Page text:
International Effort Brings Down ATM Cash-Out Scheme that Stole $45 Million. 12 Arrested with Police of Many Nations Cooperating and Sharing Info via INTERPOL.

May 12 International Effort Brings Down ATM Cash-Out Scheme that Stole $45 Million. 12 Arrested with Police of Many Nations Cooperating and Sharing Info via INTERPOL.


How do you catch cybercriminals who operate globally without regard to national boundaries? Who are able to take advantage of the world’s variety of jurisdictions, currencies, cultures and political systems to avoid punishment? That’s the task facing law enforcement agencies from Austria to Australia.

A piece on details how multiple police agencies cooperating and sharing information with the help of INTERPOL’s global network brought down a criminals network that ripped off some $45 million.

International facilitation through INTERPOL’s global network connected investigators across the globe and resulted in the arrest of more than two dozen people involved in two related cases of payment card fraud where a total of USD 45 million was stolen worldwide.

Following on this successful international collaboration, INTERPOL held a two-day meeting this week (29 and 30 April) bringing together law enforcement and private sector representatives to discuss lessons learned and generate strategies for improving future investigations, as well as to identify and locate any remaining suspects.

Known as an ‘ATM cash-out scheme’, this sophisticated crime occurs when a cybercrime organization hacks into the networks of payment card companies to steal the card numbers, as well as remove any spending or withdrawal limits. The card numbers are then sent out to members of the network around the world, who code them onto blank cards and use them to withdraw massive amounts of cash from bank machines.

In December 2012, hackers stole the card numbers of prepaid debit cards issued by a bank in the Middle East. The card numbers were used to with withdraw some USD 5 million in cash from bank machines across 20 countries.

Soon after, the same cybercriminal network hacked into another payment card processing system and accessed the numbers for cards issued by a second Middle Eastern bank. In this case, the criminals made off with USD 40 million from bank machines in 25 countries.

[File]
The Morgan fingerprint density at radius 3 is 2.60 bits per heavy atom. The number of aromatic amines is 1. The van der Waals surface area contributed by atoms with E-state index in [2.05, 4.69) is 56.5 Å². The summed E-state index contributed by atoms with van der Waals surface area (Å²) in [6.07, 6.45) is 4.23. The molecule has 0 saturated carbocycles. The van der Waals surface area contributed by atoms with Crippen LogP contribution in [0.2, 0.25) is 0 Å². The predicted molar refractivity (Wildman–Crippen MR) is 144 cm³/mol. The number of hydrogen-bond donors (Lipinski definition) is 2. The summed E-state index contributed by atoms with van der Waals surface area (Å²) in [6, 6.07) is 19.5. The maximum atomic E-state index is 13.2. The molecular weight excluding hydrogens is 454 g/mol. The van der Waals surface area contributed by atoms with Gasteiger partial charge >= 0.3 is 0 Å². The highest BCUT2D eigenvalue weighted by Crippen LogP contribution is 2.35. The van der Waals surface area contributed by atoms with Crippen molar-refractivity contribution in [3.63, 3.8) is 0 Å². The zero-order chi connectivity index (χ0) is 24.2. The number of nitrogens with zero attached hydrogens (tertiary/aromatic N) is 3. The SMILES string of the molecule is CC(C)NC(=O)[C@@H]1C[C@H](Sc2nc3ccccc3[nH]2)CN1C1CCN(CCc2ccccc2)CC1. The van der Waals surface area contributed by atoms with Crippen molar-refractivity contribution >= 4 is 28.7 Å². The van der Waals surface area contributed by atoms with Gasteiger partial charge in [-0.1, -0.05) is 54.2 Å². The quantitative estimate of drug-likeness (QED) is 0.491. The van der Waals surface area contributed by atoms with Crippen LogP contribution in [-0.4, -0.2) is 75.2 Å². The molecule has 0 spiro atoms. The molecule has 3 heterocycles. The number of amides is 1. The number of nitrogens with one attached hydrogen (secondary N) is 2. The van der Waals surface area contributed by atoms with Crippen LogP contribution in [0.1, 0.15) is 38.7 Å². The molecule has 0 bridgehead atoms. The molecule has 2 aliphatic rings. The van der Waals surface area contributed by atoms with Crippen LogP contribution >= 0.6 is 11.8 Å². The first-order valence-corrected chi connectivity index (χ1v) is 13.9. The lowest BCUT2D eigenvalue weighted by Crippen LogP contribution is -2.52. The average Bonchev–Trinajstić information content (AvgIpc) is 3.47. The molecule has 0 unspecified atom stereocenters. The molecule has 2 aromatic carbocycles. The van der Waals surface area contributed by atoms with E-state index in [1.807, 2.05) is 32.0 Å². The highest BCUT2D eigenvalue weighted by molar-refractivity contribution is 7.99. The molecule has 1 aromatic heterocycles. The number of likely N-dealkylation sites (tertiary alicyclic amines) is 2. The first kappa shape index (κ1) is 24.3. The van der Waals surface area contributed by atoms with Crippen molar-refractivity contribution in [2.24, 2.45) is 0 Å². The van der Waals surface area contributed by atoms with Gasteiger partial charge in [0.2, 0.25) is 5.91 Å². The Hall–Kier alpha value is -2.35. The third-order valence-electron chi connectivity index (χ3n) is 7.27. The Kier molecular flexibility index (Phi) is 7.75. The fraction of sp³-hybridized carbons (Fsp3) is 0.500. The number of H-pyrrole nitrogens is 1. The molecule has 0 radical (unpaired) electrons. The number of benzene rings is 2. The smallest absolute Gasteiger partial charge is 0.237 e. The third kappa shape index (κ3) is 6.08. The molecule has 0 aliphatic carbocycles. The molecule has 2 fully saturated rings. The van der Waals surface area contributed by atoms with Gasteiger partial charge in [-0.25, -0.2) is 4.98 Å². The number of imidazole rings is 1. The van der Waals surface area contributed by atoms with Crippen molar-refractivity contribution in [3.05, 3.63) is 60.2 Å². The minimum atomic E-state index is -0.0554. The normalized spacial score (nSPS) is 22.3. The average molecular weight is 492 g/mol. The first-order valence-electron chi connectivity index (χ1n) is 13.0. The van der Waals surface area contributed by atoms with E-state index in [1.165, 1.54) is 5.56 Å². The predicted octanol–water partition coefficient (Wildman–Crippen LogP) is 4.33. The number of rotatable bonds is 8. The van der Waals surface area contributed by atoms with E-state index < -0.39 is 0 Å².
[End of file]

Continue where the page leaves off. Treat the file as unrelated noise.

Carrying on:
Between the two cases, the criminals stole money via bank machines in a total of 26 countries worldwide, including Canada, Colombia, Japan, Egypt, Romania, Russia, Sri Lanka, the UK and the US. The money was laundered through purchases of luxury goods such as expensive watches and sports cars.

“The sophisticated cybercrime aspect of these cases illustrates how technology has broken down borders, allowing criminals to access information and coordinate crimes in many locations simultaneously, said Glyn Lewis, INTERPOL’s Director of Specialized Crime and Analysis.

“To match these new technologically savvy criminal organizations, now more than ever police must collaborate with their counterparts globally via INTERPOL to share information and cooperate on transnational investigations,” he concluded.

INTERPOL played an operational support role to connect the countries investigating these cases within their respective jurisdictions. A working meeting organized by INTERPOL in early 2014 brought together investigators to discuss the details of the two thefts and to share information about the perpetrators and their known locations, and the Organization facilitated communication among investigators globally.

Once the suspects were identified and located, INTERPOL issued Red Notices alerting police worldwide that they were wanted in connection with these crimes. To date, some 25 individuals have been arrested in more than five countries.

“The investigative meeting being held this week at INTERPOL is an example of the cooperation between international law enforcement partners that is essential to successfully investigate and apprehend these multinational cybercriminals.

“The professional relationships strengthened here in Lyon will assist in providing clear lines of communication with our trusted international law enforcement partners,” said Scott Sarafian, Supervisor of the US Secret Service New York City Electronic Crimes Task Force.

During the meeting, experts from law enforcement and private sector partners shared information on this type of cybercrime and how to more effectively prevent, investigate and prosecute these crimes.

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